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Facilitative project management : a model for integrated organisational change
- Authors: Hodgson, Veronica Jacqueline
- Date: 2012-01-24
- Subjects: Organizational change management , Project management
- Type: Thesis
- Identifier: uj:1949 , http://hdl.handle.net/10210/4308
- Description: D.Comm. , The successful implementation of organisational change is the theme of this study. It has been found that the majority of change initiatives fail, mainly due to poor conceptualisation and planning, and the lack of proper integration of the people and business dimensions of change (which will be referred to respectively as the systematic and interactive aspects). This leads to change resistance and increases the chance of failure. Little practical guidance is available on how to overcome this and to integrate the two aspects of change across the organisation(s), throughout the entire change process, from conceptualisation through to change completion. The purpose of the study is to develop a practical model for implementing a successful change program. The model will be designed using a combination of readily available skills and techniques, and is intended to be sufficiently generic to enable its use across all change projects and types of organisations. Accordingly the objectives of the study are: • To capture the challenges faced by organisations in integrating the systematic aspect of change management (such as system design) and the interactive aspect (such as people empowerment, buy-in). • To develop and test the Facilitative Project Management Model for Integrated Change, over three case studies. The model draws upon the disciplines of project management, which provides a structured "no surprises" approach to the management of change. This mostly addresses the systematic aspect of change. To properly incorporate the critical interactive aspect of change the project management discipline is combined with the powerful techniques of neutral facilitation, which provides a psychologically safe environment for team participation and ownership. This combination forms a model which through the case studies is shown to support an integrated change effort and aid successful change outcomes.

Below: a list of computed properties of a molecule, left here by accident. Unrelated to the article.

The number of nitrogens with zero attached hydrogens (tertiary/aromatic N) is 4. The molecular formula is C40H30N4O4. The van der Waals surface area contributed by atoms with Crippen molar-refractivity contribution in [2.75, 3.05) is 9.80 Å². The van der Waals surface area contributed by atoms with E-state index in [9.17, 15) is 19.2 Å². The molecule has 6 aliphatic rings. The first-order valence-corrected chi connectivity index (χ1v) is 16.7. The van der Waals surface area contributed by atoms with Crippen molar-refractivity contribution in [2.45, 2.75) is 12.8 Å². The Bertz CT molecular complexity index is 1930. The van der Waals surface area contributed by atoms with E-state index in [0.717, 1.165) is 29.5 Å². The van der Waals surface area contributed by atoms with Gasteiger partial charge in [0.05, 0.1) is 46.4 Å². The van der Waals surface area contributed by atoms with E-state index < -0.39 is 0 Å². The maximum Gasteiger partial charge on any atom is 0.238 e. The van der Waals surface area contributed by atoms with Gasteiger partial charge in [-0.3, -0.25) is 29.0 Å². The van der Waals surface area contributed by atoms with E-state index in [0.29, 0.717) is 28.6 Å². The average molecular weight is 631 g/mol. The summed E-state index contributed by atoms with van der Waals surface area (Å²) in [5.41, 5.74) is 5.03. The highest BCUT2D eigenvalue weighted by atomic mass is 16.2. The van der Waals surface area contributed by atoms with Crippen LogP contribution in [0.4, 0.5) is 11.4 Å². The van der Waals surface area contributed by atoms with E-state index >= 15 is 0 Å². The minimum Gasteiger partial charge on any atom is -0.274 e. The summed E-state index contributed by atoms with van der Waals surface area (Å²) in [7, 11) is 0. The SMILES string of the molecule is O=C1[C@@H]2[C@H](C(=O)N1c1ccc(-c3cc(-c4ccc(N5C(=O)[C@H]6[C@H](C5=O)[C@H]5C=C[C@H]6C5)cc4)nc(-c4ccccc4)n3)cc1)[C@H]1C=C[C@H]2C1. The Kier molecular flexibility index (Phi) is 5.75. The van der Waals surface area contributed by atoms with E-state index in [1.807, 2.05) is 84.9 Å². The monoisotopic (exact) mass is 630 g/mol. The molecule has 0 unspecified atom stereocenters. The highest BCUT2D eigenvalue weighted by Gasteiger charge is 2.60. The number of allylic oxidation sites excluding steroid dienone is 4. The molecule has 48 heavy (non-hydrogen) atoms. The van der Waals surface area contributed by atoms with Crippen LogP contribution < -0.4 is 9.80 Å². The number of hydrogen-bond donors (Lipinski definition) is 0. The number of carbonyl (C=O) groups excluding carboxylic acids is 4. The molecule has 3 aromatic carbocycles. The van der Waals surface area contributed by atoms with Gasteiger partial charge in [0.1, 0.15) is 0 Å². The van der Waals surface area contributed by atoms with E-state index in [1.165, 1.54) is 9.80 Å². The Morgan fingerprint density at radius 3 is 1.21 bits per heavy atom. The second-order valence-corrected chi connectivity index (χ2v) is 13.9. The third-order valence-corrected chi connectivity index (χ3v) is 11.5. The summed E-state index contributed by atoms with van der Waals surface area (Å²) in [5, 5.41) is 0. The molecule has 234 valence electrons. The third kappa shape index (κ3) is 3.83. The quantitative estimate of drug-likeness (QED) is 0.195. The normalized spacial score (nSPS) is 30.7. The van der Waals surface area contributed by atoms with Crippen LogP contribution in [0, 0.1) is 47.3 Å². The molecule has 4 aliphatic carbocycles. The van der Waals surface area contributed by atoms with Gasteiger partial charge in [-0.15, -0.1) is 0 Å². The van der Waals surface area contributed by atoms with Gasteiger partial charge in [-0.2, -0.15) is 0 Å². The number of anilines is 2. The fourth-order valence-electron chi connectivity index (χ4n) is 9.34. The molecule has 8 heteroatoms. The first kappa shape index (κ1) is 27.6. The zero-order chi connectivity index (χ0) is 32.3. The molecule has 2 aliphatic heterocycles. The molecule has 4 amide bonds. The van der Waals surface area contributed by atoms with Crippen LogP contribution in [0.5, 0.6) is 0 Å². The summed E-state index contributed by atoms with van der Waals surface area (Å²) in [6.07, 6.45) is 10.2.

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Leadership as a tool to support change management.
- Authors: Lekganyane, Dorcus Makosha
- Date: 2008-04-23T10:39:32Z
- Subjects: Organizational change management , Eskom (firm)
- Type: Thesis
- Identifier: uj:8577 , http://hdl.handle.net/10210/283
- Description: Factors such as globalisation, intense competition and ever-changing rules make change a must. What used to be traditional markets have been eroded and competitors have flooded most of the markets. This brings new challenges. Organisations that seek growth and survival keep up with the changing environment. Organisations that ignore the changing environment choose to do so at the risk of failure because what works today is not guaranteed to work in future. For an organisation to achieve its objectives, everyone in that organisation needs to contribute and pull in the same direction. As such, leaders and employees are important to the change process. Management’s understanding of where the organisation must go and how it could get there is crucial to take the whole organisation through the change process. Managers have to learn new skills as operational skills are often not enough when it comes to leading people. Leaders have a critical role to play to ensure effective change management. The study is aimed at establishing how the change process is managed at Eskom. This is explored through finding out the leadership style applied at Eskom in effecting change. Quantitative research was done within Eskom by means of e-mail survey to a random sample of employees at middle management. 980 questionnaires were sent out with a response rate of 21.5%. Having identified issues affecting effective leadership and change management in the organisation certain deficiencies or areas of possible improvement will be identified. Recommendations will be made on addressing leadership and change management process to create an environment for facilitation of change efficiently given the stress, discomfort and dislocation associated with change. “Change is a very fickle mistress. No sooner has one fresh new idea swept through the business world, than other better way of doing things is hot on its heels”. Anonymous , Mr. T.F.J. Oosthuizen